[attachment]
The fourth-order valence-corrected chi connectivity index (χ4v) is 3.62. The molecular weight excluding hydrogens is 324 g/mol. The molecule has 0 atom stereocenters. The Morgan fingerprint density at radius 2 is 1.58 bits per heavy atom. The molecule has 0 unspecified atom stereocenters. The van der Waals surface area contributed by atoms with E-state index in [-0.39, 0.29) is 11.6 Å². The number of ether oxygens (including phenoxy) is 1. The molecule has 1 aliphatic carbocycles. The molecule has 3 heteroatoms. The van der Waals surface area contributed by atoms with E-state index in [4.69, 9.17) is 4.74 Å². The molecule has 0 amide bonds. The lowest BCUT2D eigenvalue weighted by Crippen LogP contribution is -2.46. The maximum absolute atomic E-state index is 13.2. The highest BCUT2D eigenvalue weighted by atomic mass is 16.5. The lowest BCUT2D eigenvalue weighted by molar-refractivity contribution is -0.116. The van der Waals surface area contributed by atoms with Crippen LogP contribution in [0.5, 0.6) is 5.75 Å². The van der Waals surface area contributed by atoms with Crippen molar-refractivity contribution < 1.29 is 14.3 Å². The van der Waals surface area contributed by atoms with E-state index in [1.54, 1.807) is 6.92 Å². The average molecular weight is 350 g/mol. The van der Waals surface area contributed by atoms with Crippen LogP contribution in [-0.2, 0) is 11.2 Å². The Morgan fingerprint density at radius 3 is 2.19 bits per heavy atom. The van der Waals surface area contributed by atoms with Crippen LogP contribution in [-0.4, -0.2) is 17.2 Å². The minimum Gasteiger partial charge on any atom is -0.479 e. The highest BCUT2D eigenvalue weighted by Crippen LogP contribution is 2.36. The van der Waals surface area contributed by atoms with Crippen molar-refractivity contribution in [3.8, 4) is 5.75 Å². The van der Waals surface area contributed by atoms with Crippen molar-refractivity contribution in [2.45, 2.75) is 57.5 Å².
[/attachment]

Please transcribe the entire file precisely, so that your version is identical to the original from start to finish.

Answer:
The fourth-order valence-corrected chi connectivity index (χ4v) is 3.62. The molecular weight excluding hydrogens is 324 g/mol. The molecule has 0 atom stereocenters. The Morgan fingerprint density at radius 2 is 1.58 bits per heavy atom. The molecule has 0 unspecified atom stereocenters. The van der Waals surface area contributed by atoms with E-state index in [-0.39, 0.29) is 11.6 Å². The number of ether oxygens (including phenoxy) is 1. The molecule has 1 aliphatic carbocycles. The molecule has 3 heteroatoms. The van der Waals surface area contributed by atoms with E-state index in [4.69, 9.17) is 4.74 Å². The molecule has 0 amide bonds. The lowest BCUT2D eigenvalue weighted by Crippen LogP contribution is -2.46. The maximum absolute atomic E-state index is 13.2. The highest BCUT2D eigenvalue weighted by atomic mass is 16.5. The lowest BCUT2D eigenvalue weighted by molar-refractivity contribution is -0.116. The van der Waals surface area contributed by atoms with Crippen LogP contribution in [0.5, 0.6) is 5.75 Å². The van der Waals surface area contributed by atoms with Crippen molar-refractivity contribution < 1.29 is 14.3 Å². The van der Waals surface area contributed by atoms with E-state index in [1.54, 1.807) is 6.92 Å². The average molecular weight is 350 g/mol. The van der Waals surface area contributed by atoms with Crippen LogP contribution in [-0.2, 0) is 11.2 Å². The Morgan fingerprint density at radius 3 is 2.19 bits per heavy atom. The van der Waals surface area contributed by atoms with Crippen LogP contribution in [-0.4, -0.2) is 17.2 Å². The minimum Gasteiger partial charge on any atom is -0.479 e. The highest BCUT2D eigenvalue weighted by Crippen LogP contribution is 2.36. The van der Waals surface area contributed by atoms with Crippen molar-refractivity contribution in [3.8, 4) is 5.75 Å². The van der Waals surface area contributed by atoms with Crippen molar-refractivity contribution in [2.45, 2.75) is 57.5 Å².